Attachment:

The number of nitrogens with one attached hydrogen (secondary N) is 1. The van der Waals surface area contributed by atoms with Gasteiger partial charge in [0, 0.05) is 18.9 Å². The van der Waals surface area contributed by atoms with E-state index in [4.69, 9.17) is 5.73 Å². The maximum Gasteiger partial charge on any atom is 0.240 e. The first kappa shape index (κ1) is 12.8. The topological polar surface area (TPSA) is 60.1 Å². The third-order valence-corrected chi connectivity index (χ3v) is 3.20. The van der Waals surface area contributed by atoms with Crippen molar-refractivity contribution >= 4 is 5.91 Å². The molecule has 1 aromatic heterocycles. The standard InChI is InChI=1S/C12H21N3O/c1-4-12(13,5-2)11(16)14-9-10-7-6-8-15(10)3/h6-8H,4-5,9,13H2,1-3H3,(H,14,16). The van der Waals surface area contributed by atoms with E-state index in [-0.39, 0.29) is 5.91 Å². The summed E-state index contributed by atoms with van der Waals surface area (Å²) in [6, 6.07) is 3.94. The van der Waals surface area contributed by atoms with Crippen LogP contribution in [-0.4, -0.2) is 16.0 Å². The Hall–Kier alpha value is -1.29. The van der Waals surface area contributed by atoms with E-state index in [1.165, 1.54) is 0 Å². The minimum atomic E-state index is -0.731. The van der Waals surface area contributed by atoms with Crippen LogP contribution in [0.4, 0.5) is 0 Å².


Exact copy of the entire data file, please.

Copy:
The number of nitrogens with one attached hydrogen (secondary N) is 1. The van der Waals surface area contributed by atoms with Gasteiger partial charge in [0, 0.05) is 18.9 Å². The van der Waals surface area contributed by atoms with E-state index in [4.69, 9.17) is 5.73 Å². The maximum Gasteiger partial charge on any atom is 0.240 e. The first kappa shape index (κ1) is 12.8. The topological polar surface area (TPSA) is 60.1 Å². The third-order valence-corrected chi connectivity index (χ3v) is 3.20. The van der Waals surface area contributed by atoms with Crippen molar-refractivity contribution >= 4 is 5.91 Å². The molecule has 1 aromatic heterocycles. The standard InChI is InChI=1S/C12H21N3O/c1-4-12(13,5-2)11(16)14-9-10-7-6-8-15(10)3/h6-8H,4-5,9,13H2,1-3H3,(H,14,16). The van der Waals surface area contributed by atoms with E-state index in [-0.39, 0.29) is 5.91 Å². The summed E-state index contributed by atoms with van der Waals surface area (Å²) in [6, 6.07) is 3.94. The van der Waals surface area contributed by atoms with Crippen LogP contribution in [-0.4, -0.2) is 16.0 Å². The Hall–Kier alpha value is -1.29. The van der Waals surface area contributed by atoms with E-state index in [1.165, 1.54) is 0 Å². The minimum atomic E-state index is -0.731. The van der Waals surface area contributed by atoms with Crippen LogP contribution in [0.4, 0.5) is 0 Å².